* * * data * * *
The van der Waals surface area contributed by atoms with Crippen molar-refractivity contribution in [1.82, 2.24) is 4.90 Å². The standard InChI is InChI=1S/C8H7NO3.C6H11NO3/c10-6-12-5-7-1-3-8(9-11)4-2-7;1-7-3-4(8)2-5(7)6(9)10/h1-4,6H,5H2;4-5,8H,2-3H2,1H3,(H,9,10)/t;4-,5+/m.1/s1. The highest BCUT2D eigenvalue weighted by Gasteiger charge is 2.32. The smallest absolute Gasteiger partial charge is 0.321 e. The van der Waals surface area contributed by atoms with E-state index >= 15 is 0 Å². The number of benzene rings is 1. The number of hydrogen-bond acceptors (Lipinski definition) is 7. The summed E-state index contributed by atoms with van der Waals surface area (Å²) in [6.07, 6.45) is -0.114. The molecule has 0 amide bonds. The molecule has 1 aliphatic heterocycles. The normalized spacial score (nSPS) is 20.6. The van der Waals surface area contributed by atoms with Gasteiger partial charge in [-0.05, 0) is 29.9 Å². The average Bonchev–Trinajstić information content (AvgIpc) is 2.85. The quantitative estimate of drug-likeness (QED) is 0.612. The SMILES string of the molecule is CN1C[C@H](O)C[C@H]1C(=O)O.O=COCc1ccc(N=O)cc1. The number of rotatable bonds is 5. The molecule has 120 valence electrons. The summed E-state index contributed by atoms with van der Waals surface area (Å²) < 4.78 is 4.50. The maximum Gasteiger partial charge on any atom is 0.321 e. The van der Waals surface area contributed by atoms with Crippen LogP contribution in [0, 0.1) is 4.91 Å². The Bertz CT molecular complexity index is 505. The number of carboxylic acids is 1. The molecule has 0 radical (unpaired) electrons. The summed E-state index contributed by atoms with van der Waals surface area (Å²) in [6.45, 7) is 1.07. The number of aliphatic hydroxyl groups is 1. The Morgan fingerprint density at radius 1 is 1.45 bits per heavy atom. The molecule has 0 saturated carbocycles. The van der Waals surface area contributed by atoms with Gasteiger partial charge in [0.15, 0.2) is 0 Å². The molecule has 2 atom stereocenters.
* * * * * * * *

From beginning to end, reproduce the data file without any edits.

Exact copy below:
The van der Waals surface area contributed by atoms with Crippen molar-refractivity contribution in [1.82, 2.24) is 4.90 Å². The standard InChI is InChI=1S/C8H7NO3.C6H11NO3/c10-6-12-5-7-1-3-8(9-11)4-2-7;1-7-3-4(8)2-5(7)6(9)10/h1-4,6H,5H2;4-5,8H,2-3H2,1H3,(H,9,10)/t;4-,5+/m.1/s1. The highest BCUT2D eigenvalue weighted by Gasteiger charge is 2.32. The smallest absolute Gasteiger partial charge is 0.321 e. The van der Waals surface area contributed by atoms with E-state index >= 15 is 0 Å². The number of benzene rings is 1. The number of hydrogen-bond acceptors (Lipinski definition) is 7. The summed E-state index contributed by atoms with van der Waals surface area (Å²) in [6.07, 6.45) is -0.114. The molecule has 0 amide bonds. The molecule has 1 aliphatic heterocycles. The normalized spacial score (nSPS) is 20.6. The van der Waals surface area contributed by atoms with Gasteiger partial charge in [-0.05, 0) is 29.9 Å². The average Bonchev–Trinajstić information content (AvgIpc) is 2.85. The quantitative estimate of drug-likeness (QED) is 0.612. The SMILES string of the molecule is CN1C[C@H](O)C[C@H]1C(=O)O.O=COCc1ccc(N=O)cc1. The number of rotatable bonds is 5. The molecule has 120 valence electrons. The summed E-state index contributed by atoms with van der Waals surface area (Å²) < 4.78 is 4.50. The maximum Gasteiger partial charge on any atom is 0.321 e. The van der Waals surface area contributed by atoms with Crippen LogP contribution in [0, 0.1) is 4.91 Å². The Bertz CT molecular complexity index is 505. The number of carboxylic acids is 1. The molecule has 0 radical (unpaired) electrons. The summed E-state index contributed by atoms with van der Waals surface area (Å²) in [6.45, 7) is 1.07. The number of aliphatic hydroxyl groups is 1. The Morgan fingerprint density at radius 1 is 1.45 bits per heavy atom. The molecule has 0 saturated carbocycles. The van der Waals surface area contributed by atoms with Gasteiger partial charge in [0.15, 0.2) is 0 Å². The molecule has 2 atom stereocenters.